December 9, 1862: Gen. Burnside calls a council of war with his subordinates Franklin, Hooker, and Sumner. Burnside argues that the Federal army can cross and attack at Fredericksburg because Lee would not expect them to do it. His general are not supportive of the idea, and when they share it with their corps, division, and brigade commanders, there is open and bitter opposition. Darius Couch and Winfield S. Hancock are the most vocal among the critics of the plan.
|Sketch of Union artillery position at Falmouth, overlooking Fredericksburg, Virginia|
---George Grenville Benedict, of the 12th Vermont Infantry in the Army of the Potomac, writes home about the regiment’s festivities for Thanksgiving,, including a rowdy game of “football” (probably closer to modern-day rugby):
Thanksgiving was the second “big thing” of the past fortnight. It was not quite what it would have been had the six or seven tons of good things sent to different companies from Vermont arrived in season; but it was emphatically a gay and festive time. The day was clear, air cool and bracing, sunshine bright and invigorating. The boys of our company made some fun over their Thanksgiving breakfast of hard tack and cold beans, but possessed their souls in patience in view of the forthcoming feast of fat things, for we had heard that our boxes from home were at Alexandria, and the wagons had gone for them. . . . Company I had a big box, and made a big dinner, setting the tables in the open air, to which they invited the field and staff officers. Two or three men of Company C received boxes, with as many roast turkeys, which they shared liberally with their comrades, so that a number of us had Thanksgiving fare, and feasted with good cheer and a thousand kind thoughts of the homes and friends we left behind us. We knew that they were thinking of us at the same time. If each thought of affection and good will had had visible wings, what a cloud of messengers would have darkened the air between Vermont and Virginia that day!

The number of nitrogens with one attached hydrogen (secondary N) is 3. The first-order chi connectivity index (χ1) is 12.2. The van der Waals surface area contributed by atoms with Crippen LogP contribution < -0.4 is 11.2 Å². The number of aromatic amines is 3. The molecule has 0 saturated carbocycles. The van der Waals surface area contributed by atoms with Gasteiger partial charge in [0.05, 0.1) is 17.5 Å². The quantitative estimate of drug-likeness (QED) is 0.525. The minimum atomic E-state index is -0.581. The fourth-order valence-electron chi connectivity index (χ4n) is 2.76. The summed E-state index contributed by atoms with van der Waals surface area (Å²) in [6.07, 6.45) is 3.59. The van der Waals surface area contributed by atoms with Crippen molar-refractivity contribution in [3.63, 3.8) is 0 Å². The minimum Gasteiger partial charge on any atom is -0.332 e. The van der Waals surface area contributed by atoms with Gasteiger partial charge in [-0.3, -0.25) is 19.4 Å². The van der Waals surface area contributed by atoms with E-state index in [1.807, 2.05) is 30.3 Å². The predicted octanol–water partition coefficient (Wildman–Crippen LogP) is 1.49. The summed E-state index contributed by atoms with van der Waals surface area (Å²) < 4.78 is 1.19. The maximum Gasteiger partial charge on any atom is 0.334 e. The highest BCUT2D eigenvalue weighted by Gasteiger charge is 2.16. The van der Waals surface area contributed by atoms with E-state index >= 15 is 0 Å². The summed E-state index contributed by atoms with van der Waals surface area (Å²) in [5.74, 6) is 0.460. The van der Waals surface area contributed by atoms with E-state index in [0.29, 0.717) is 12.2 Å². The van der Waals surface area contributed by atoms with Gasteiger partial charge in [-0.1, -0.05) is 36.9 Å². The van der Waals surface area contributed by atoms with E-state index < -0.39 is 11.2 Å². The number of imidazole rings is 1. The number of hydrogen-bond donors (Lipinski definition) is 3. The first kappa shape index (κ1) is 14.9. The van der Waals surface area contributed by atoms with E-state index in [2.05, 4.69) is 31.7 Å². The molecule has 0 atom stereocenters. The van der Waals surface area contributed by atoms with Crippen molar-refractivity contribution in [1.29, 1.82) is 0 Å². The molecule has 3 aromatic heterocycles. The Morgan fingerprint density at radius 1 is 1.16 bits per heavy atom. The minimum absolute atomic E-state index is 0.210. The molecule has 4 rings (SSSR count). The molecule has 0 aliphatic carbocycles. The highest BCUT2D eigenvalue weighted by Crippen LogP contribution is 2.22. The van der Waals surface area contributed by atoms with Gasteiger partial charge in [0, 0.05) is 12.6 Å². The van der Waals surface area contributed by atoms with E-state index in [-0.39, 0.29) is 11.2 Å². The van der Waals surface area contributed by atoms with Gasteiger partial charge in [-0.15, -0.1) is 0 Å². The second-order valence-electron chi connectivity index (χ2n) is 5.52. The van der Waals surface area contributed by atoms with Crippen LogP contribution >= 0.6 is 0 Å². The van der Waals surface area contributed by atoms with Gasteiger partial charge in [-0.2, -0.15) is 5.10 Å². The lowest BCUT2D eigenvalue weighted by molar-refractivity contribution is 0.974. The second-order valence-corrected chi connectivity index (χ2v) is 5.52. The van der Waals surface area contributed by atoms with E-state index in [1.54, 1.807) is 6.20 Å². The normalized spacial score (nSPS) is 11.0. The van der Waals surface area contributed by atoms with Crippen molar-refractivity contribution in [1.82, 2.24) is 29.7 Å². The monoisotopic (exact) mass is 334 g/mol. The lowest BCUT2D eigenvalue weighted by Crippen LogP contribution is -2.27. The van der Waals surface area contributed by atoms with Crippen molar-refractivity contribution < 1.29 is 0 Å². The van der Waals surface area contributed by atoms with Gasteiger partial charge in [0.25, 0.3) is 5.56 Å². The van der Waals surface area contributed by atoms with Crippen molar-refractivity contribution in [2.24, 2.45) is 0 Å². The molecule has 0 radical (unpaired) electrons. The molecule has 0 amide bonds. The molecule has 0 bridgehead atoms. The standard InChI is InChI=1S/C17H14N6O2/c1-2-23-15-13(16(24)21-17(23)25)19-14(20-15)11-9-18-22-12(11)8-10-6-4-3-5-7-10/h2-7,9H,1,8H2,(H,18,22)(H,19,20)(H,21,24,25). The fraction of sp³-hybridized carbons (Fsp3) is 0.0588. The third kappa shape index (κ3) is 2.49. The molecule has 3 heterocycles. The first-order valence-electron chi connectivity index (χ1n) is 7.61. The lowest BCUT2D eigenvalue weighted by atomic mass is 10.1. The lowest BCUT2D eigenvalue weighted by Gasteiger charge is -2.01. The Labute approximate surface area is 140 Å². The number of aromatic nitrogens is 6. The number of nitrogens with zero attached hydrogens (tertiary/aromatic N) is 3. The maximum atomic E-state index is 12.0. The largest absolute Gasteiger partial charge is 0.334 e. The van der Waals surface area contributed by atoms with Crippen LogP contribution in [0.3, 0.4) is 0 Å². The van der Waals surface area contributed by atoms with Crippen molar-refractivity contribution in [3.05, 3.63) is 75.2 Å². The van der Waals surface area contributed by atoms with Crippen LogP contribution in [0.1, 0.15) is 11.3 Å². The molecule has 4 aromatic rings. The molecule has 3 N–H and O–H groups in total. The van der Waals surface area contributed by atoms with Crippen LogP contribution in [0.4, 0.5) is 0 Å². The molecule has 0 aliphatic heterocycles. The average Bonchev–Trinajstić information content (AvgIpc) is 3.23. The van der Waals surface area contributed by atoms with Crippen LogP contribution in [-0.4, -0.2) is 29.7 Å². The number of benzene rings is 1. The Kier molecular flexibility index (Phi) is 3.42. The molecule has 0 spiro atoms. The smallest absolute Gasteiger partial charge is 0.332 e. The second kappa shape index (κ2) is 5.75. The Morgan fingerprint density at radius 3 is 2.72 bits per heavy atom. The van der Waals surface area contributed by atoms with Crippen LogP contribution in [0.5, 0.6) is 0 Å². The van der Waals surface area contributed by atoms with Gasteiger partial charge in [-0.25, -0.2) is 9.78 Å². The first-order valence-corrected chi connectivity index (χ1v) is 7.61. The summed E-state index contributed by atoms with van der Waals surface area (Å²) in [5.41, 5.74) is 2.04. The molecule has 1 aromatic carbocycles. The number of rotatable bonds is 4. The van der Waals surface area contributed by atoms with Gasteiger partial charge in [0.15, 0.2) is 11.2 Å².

At 2 o’clock, the regiment turned out on the parade ground. The colonel had procured a foot ball. Sides were arranged by the lieutenant colonel, and two or three royal games of foot ball —most manly of sports, and closest in its mimicry of actual warfare—were played. The lieutenant colonel, chaplain and other officers, mingled in the crowd; captains took rough-and-tumble overthrows from privates; shins were barked and ankles sprained; but all was given and taken in good part. Many joined in games of base ball; others formed rings and watched the friendly contests of the champion wrestlers of the different companies; others laughed at the meanderings of some of their comrades, blindfolded by the colonel and set to walk at a mark. It was a ”tall time” all round. . . .